Chordless in Kiev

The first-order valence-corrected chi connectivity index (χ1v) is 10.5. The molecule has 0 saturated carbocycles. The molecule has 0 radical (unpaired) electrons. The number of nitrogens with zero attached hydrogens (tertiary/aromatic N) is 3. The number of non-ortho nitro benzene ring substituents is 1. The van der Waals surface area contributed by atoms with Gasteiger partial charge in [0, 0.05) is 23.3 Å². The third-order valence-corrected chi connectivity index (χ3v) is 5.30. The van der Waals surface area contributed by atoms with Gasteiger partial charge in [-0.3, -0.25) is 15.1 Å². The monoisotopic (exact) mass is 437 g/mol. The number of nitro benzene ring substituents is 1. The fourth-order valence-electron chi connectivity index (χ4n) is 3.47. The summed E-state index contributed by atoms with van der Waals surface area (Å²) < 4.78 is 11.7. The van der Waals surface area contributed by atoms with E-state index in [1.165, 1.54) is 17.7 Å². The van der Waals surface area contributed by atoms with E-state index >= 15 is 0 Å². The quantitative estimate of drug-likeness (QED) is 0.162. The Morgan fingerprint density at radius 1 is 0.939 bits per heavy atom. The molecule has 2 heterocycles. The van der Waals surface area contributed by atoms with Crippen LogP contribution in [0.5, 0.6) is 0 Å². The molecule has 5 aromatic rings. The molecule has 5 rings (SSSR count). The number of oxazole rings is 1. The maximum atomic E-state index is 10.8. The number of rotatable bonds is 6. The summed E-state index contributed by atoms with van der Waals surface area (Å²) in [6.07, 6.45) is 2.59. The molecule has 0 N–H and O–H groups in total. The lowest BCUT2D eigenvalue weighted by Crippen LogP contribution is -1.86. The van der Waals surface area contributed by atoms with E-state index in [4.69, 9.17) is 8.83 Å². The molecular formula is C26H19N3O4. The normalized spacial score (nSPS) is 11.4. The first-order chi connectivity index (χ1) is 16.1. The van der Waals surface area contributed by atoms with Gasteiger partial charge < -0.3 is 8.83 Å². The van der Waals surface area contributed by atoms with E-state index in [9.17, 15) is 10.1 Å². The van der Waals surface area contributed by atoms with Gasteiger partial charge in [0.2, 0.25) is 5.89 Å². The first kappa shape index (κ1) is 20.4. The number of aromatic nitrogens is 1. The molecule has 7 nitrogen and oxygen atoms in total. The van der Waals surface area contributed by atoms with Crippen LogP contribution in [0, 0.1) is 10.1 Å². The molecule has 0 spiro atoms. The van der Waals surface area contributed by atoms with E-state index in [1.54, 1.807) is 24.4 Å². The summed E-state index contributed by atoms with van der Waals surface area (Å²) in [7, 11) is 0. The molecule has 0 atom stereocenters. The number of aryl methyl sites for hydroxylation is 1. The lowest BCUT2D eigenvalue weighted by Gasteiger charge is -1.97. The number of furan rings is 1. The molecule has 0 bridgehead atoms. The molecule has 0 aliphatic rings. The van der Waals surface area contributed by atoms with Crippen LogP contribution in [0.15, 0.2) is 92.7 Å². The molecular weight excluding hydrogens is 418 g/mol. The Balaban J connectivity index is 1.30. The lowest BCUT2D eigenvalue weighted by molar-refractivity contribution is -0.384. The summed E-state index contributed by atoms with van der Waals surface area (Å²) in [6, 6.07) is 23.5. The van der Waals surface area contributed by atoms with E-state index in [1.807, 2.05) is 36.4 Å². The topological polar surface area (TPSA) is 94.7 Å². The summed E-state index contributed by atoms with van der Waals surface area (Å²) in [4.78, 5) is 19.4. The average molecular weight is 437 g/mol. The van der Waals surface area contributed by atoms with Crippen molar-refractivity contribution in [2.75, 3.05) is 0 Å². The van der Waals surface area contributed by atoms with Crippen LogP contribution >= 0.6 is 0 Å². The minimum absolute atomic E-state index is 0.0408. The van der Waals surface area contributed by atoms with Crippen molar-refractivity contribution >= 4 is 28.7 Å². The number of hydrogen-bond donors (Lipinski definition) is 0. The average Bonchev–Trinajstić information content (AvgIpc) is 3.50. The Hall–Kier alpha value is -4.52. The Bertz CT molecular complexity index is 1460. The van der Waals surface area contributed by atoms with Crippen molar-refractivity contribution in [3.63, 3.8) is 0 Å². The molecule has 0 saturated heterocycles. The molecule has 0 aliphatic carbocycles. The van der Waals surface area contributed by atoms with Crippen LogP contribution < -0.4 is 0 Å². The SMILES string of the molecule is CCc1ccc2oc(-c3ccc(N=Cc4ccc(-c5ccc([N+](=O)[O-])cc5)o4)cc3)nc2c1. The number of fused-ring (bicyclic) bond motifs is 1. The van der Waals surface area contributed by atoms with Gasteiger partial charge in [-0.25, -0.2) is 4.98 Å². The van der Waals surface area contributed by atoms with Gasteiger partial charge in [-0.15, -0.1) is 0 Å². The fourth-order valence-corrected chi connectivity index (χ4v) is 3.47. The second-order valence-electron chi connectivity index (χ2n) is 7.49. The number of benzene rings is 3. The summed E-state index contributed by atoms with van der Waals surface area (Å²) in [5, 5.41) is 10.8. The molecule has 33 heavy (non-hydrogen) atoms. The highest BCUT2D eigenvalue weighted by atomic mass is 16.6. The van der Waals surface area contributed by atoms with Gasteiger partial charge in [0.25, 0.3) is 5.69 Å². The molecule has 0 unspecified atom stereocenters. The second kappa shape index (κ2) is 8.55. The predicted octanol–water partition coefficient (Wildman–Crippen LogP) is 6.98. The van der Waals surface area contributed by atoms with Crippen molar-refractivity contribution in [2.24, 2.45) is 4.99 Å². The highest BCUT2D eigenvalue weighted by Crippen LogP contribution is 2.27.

Disharmony is the name of the game, unfortunately. The Russian transformation, from the joviality of Sochi winter Olympics to the chaos over Ukraine’s uncertain regime, has been at lightning speed. But the price of this tug of war is being borne by the people of Kiev, who are facing the military and might soon be faced full on with Russian army, if Vladimir Putin has his way. A decade after the Orange Revolution of 2004, Ukraine is once again at crossroads, as it is confronted between the devil and deep sea. While Moscow is guarding its energy interests in the country, given that it is almost $20 billion less to run a gas pipeline from Russia through Crimea than completely under the Black Sea seabed, Kiev is unable to completely break free from Russian influence. Putin is still insisting on Viktor Yanukovych to head the government in Ukraine, despite his popularity hitting an all-time low and despite the ouster that the Russian president refuses to acknowledge. The gas subtext notwithstanding, no external power has the moral right to go against the will of the people of Ukraine, who are fed up of Yanukovych’s role as Putin’s Man Friday in Kiev, risking political unrest at the expense of dodgy energy security. However, Washington and other western powers are waiting for the Russian influence to wane in Kiev, albeit only for their narrow interests. Clearly, there is no easy solution and now with military escalation, the instability is bound to deepen over the next couple of days, pushing it beyond the point of no return. It is extremely disheartening to witness Ukriane turning into the Egypt of Eastern Europe.